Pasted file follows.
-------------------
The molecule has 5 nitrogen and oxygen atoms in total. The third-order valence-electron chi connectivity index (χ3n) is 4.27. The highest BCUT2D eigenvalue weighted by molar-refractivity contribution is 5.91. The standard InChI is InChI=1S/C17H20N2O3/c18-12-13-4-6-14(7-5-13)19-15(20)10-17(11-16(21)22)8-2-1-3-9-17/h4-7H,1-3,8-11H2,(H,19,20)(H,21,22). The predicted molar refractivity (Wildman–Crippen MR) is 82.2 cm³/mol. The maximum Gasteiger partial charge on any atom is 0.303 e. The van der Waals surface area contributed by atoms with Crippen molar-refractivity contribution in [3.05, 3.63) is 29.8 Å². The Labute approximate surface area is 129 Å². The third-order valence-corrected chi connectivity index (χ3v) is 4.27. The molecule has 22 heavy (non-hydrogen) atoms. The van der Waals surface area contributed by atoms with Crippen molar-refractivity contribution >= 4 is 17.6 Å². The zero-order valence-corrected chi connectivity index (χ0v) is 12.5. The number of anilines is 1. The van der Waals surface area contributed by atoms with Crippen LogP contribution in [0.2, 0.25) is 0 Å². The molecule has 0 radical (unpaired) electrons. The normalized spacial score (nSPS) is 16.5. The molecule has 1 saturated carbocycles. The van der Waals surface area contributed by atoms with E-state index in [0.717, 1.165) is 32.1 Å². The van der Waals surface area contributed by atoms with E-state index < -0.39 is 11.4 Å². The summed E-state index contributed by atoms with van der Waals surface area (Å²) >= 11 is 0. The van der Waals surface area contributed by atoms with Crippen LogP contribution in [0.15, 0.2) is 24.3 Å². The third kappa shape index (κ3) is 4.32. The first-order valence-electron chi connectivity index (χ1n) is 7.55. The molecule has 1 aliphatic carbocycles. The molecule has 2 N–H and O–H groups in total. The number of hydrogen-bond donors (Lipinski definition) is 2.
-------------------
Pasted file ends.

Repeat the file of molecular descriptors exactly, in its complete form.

The molecule has 5 nitrogen and oxygen atoms in total. The third-order valence-electron chi connectivity index (χ3n) is 4.27. The highest BCUT2D eigenvalue weighted by molar-refractivity contribution is 5.91. The standard InChI is InChI=1S/C17H20N2O3/c18-12-13-4-6-14(7-5-13)19-15(20)10-17(11-16(21)22)8-2-1-3-9-17/h4-7H,1-3,8-11H2,(H,19,20)(H,21,22). The predicted molar refractivity (Wildman–Crippen MR) is 82.2 cm³/mol. The maximum Gasteiger partial charge on any atom is 0.303 e. The van der Waals surface area contributed by atoms with Crippen molar-refractivity contribution in [3.05, 3.63) is 29.8 Å². The Labute approximate surface area is 129 Å². The third-order valence-corrected chi connectivity index (χ3v) is 4.27. The molecule has 22 heavy (non-hydrogen) atoms. The van der Waals surface area contributed by atoms with Crippen molar-refractivity contribution >= 4 is 17.6 Å². The zero-order valence-corrected chi connectivity index (χ0v) is 12.5. The number of anilines is 1. The van der Waals surface area contributed by atoms with Crippen LogP contribution in [0.2, 0.25) is 0 Å². The molecule has 0 radical (unpaired) electrons. The normalized spacial score (nSPS) is 16.5. The molecule has 1 saturated carbocycles. The van der Waals surface area contributed by atoms with E-state index in [0.717, 1.165) is 32.1 Å². The van der Waals surface area contributed by atoms with E-state index < -0.39 is 11.4 Å². The summed E-state index contributed by atoms with van der Waals surface area (Å²) >= 11 is 0. The van der Waals surface area contributed by atoms with Crippen LogP contribution in [0.15, 0.2) is 24.3 Å². The third kappa shape index (κ3) is 4.32. The first-order valence-electron chi connectivity index (χ1n) is 7.55. The molecule has 1 aliphatic carbocycles. The molecule has 2 N–H and O–H groups in total. The number of hydrogen-bond donors (Lipinski definition) is 2.